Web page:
What did Michele Bachmann really say about policy riders in the budget?
A statement from Rep. Michele Bachmann (R-Minn.) on CNN’s John King USA received a great deal of attention in the blogosphere late Thursday night and Friday morning. When asked about the policy riders on social issues like abortion, environmental regulation and health care reform that are holding up budget negotiations, Bachmann advocated a “clean bill” in the face of a government shutdown to ensure that members of the military get paid.
This was reported in dozens of blogs and online publications as a chink in the tea party armor, an admission from Bachmann that she, despite being one of the more aggressive conservatives in Congress, was willing to scrap amendments like the one defunding Planned Parenthood if it meant averting a government shutdown. Here’s what Bachmann actually said, via a (partial) transcript:
That’s why, today, I voted no on the bill, because we heard from President Obama this morning, he was going to vote no on the Republican bill. Knowing that, I think it’s important that we do what I think 100 percent of Congress should be able to vote for, and that’s ensure full paycheck protection for all of the military.
We need to do that bill alone. That’s just a policy bill, it’s not even a continuing resolution. We should pass that bill and at least take the troops off the table. From there, we can go back and fight about all the other portions of this appropriations, but I think the troops should not be a political football. That should not be a game.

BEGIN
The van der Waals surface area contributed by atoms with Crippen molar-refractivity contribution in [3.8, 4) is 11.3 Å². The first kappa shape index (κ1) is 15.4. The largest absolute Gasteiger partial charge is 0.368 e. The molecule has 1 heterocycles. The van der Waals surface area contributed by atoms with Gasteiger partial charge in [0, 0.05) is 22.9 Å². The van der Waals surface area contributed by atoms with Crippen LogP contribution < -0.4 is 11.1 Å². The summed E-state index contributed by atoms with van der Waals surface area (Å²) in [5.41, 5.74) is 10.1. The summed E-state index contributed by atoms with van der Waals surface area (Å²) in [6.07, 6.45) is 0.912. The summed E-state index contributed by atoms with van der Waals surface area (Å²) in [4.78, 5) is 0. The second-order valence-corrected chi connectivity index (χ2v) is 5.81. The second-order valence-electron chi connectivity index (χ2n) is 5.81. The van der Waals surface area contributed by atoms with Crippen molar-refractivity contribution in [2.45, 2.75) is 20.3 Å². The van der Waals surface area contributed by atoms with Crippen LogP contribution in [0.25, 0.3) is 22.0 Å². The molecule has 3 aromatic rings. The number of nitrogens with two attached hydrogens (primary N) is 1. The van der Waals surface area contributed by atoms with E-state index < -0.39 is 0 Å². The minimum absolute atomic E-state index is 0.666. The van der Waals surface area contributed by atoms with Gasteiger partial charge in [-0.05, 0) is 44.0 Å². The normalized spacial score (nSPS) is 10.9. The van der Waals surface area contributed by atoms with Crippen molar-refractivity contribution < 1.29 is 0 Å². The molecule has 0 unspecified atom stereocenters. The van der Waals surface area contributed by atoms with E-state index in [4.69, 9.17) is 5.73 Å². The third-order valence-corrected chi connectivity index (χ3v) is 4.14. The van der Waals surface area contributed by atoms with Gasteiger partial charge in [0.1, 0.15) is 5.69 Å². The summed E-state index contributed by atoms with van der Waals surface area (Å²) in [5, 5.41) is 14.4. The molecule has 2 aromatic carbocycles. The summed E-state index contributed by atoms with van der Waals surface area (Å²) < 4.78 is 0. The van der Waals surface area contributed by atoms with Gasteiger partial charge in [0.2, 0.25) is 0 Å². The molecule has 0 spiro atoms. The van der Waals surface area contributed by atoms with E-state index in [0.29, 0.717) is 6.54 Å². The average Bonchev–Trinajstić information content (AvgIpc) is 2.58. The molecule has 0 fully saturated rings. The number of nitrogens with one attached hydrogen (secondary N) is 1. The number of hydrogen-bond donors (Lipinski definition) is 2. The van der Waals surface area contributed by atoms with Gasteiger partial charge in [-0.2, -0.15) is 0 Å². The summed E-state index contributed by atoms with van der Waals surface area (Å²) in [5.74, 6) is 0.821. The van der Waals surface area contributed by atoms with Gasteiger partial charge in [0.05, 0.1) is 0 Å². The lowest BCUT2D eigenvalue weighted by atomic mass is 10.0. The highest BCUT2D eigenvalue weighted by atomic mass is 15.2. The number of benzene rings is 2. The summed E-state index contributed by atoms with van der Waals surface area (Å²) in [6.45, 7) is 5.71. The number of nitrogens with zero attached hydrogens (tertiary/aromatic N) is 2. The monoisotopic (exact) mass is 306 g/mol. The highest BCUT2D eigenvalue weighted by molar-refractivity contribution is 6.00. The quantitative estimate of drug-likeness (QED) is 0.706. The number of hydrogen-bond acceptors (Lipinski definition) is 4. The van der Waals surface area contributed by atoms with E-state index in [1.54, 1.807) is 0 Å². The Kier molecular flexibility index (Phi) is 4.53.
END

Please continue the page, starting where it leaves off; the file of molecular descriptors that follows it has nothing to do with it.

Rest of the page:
Bachmann, therefore, was saying the opposite of what’s reported: She’s all for upholding the budget impasse so that the policy riders can eventually get pushed through, but she wants an entirely separate bill that would fund only military salaries so that they’re not affected by the shutdown.
I’d like to defund Planned Parenthood, but I understand that Republicans don’t have complete control of the elected government. I think what we should do is cut spending as much as we can, get the policy changes that we can, but move on, because there are other, bigger battles that we are fighting.
Meanwhile, the staunchly anti-abortion, avowedly conservative Sen. Tom Coburn (R-Okla.) said to MSNBC’s Dylan Ratigan:
My recommendation to my friends in the House is, you know, it’s highly unlikely that many riders are going to get passed with a Democrat president and a Democrat Senate, so why don’t you take the spending and let’s get on to the budget?
Of course, all budget provisions must originate in the House, so no matter how conservative a given senator is, his or her words have little impact on what will actually happen with the continuing resolution. But as the shutdown looms, senators like Toomey and Coburn will need some allies in the House if the government is to run at full capacity after Friday night.